9) Donald Francis Tovey (1875-1940): 1-3. Piano Trio, Op. 27 (23'19)--London Piano Trio, rec. 2007. |Tr. 4-7. Sonata Eroica for solo violin, Op. 29 (24'11)--Robert Atchisnon, violin (rec. 2008) |Tr. 8-9. Piano Quartet, Op., 12 (27'04)--Oremsby Ensemble, rec. 2008.
 
10) D.F. Tovey: Tr. 1. Aria & Variations in B Flat Major for string quartet, Op. 11 (32'14) |Tr. 2-5. String Quartet in G Major, Op. 33 (34'56)--Tippett Quartet--rec. JUL 2009.
Lance G. Hill
Editor-in-Chief
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RebLem
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Re: What NEW discs/music are you adding to your collection?

Post by RebLem » Tue Jun 05, 2018 6:46 pm

One CD arrived from Amazon today, Tuesday, 5 JUN 2018. An Eloquence CD of Monteux conducting the LSO in the Sibelius 2nd, and Lorin Maazel conduting Wiener Phil. in the Karelia Suite. The Monteux in its LP London Stereo Treasury incarnation was the first Sibelius 2 I ever bought. This is a sentimental favorite, glad to have it on CD finally.
Don't drink and drive. You might spill it.--J. Eugene Baker, aka my late father
"We're not generating enough angry white guys to stay in business for the long term."--Sen. Lindsey Graham, R-S. Carolina.
"Racism is America's Original Sin."--Francis Cardinal George, former Roman Catholic Archbishop of Chicago.

maestrob
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Re: What NEW discs/music are you adding to your collection?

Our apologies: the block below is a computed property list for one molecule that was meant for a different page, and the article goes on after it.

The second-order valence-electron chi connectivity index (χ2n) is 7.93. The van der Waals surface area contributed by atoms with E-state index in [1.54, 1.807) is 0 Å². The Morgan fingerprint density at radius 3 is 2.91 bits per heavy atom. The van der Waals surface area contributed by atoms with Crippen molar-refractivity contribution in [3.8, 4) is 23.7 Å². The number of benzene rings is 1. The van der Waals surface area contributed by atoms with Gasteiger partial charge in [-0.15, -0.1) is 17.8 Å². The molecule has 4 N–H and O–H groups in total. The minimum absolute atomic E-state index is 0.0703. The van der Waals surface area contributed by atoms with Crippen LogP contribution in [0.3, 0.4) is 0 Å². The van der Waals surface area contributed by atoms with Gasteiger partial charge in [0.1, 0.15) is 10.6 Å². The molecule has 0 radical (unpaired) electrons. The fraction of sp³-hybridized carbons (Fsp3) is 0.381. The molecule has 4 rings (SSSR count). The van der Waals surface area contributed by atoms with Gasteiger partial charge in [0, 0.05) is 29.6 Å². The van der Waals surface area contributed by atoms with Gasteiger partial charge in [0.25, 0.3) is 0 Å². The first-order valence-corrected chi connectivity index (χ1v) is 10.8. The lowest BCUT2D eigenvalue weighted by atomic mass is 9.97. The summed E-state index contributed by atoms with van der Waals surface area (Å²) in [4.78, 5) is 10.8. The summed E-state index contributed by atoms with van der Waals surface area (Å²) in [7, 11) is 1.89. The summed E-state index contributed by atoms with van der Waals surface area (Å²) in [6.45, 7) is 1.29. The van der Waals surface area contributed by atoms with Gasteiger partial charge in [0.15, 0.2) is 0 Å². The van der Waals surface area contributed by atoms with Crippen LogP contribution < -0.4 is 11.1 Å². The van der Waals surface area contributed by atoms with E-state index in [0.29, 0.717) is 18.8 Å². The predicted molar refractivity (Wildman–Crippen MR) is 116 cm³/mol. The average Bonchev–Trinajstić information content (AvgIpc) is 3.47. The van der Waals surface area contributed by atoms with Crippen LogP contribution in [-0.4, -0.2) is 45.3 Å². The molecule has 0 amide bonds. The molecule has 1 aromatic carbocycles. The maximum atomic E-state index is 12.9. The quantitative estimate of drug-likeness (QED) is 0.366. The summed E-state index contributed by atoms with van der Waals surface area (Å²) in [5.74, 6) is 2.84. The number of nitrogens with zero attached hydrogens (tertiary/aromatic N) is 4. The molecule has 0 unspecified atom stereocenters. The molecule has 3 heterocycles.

Post by maestrob » Mon Jun 11, 2018 11:44 am

Bruckner VIII is my favorite Bruckner symphony, and as I've related over the
years, George Szell's inestimably great version with Cleveland has been my
favorite all along. This 1995 release by Giulini takes its place right alongside
Szell's, with the added bonus that it comes with first-rate disciplined playing
from the Vienna Philharmonic. Bruckner is at his best when his music is treated
like granite, and Giulini etches his powerful interpretation here in stone, block
by block, building the architecture of the music into a gigantic edifice. A
well-received recording when it was issued more than twenty years ago, I deeply
regret that it only entered my library recently. Bravi, tutti! The Vienna
players negotiate their higher pitch (by nearly 1/2 tone) with ease. Five
enthusiastic stars!

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maestrob
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Re: What NEW discs/music are you adding to your collection?

Post by maestrob » Mon Jun 11, 2018 12:37 pm

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Renaud Capucon's musicianship and sheer beauty of tone are showcased here in this 2009 recording of Beethoven and Korngold, ably accompanied by Yannick Nezet-Seguin and the Rotterdam Philharmonic Orchestra. I must first comment on the quality of the orchestral tone: rough and coarse under the guiding hand of Gergiev, this fine orchestra has improved mightily through the years, and now plays with aching sensitivity, especially in softer, more delicate passages. Nezet-Seguin has indeed inspired all to new heights, including his soloist. The Beethoven has great depth of feeling, while the Korngold finally sounds like the major work it is. "Owned" by its dedicatee, Heifetz, for decades (his was the only recording available in rather cramped mono sound), lately it has entered the repertoire and is now being recorded and performed regularly. This is an outstanding release. Five enthusiastic stars!